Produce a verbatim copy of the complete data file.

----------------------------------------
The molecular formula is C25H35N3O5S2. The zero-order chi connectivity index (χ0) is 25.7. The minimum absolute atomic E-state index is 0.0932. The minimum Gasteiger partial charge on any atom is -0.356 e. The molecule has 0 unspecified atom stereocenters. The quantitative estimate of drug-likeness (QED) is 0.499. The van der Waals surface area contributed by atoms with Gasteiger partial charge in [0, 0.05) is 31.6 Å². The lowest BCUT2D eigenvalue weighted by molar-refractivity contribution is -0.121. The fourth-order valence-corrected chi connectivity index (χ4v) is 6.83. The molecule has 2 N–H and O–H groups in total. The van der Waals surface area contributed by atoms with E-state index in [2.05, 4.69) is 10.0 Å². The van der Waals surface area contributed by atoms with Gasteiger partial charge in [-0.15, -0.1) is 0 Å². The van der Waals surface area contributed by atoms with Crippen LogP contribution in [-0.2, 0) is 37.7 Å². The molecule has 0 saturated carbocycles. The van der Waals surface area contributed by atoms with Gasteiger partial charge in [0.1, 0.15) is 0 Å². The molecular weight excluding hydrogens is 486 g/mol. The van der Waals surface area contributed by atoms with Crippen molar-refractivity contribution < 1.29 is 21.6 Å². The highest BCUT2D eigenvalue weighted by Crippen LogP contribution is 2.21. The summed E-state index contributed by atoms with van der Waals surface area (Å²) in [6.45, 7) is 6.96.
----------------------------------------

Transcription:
The molecular formula is C25H35N3O5S2. The zero-order chi connectivity index (χ0) is 25.7. The minimum absolute atomic E-state index is 0.0932. The minimum Gasteiger partial charge on any atom is -0.356 e. The molecule has 0 unspecified atom stereocenters. The quantitative estimate of drug-likeness (QED) is 0.499. The van der Waals surface area contributed by atoms with Gasteiger partial charge in [0, 0.05) is 31.6 Å². The lowest BCUT2D eigenvalue weighted by molar-refractivity contribution is -0.121. The fourth-order valence-corrected chi connectivity index (χ4v) is 6.83. The molecule has 2 N–H and O–H groups in total. The van der Waals surface area contributed by atoms with E-state index in [2.05, 4.69) is 10.0 Å². The van der Waals surface area contributed by atoms with Gasteiger partial charge in [-0.15, -0.1) is 0 Å². The van der Waals surface area contributed by atoms with Crippen LogP contribution in [-0.2, 0) is 37.7 Å². The molecule has 0 saturated carbocycles. The van der Waals surface area contributed by atoms with Gasteiger partial charge in [0.1, 0.15) is 0 Å². The molecular weight excluding hydrogens is 486 g/mol. The van der Waals surface area contributed by atoms with Crippen molar-refractivity contribution < 1.29 is 21.6 Å². The highest BCUT2D eigenvalue weighted by Crippen LogP contribution is 2.21. The summed E-state index contributed by atoms with van der Waals surface area (Å²) in [6.45, 7) is 6.96.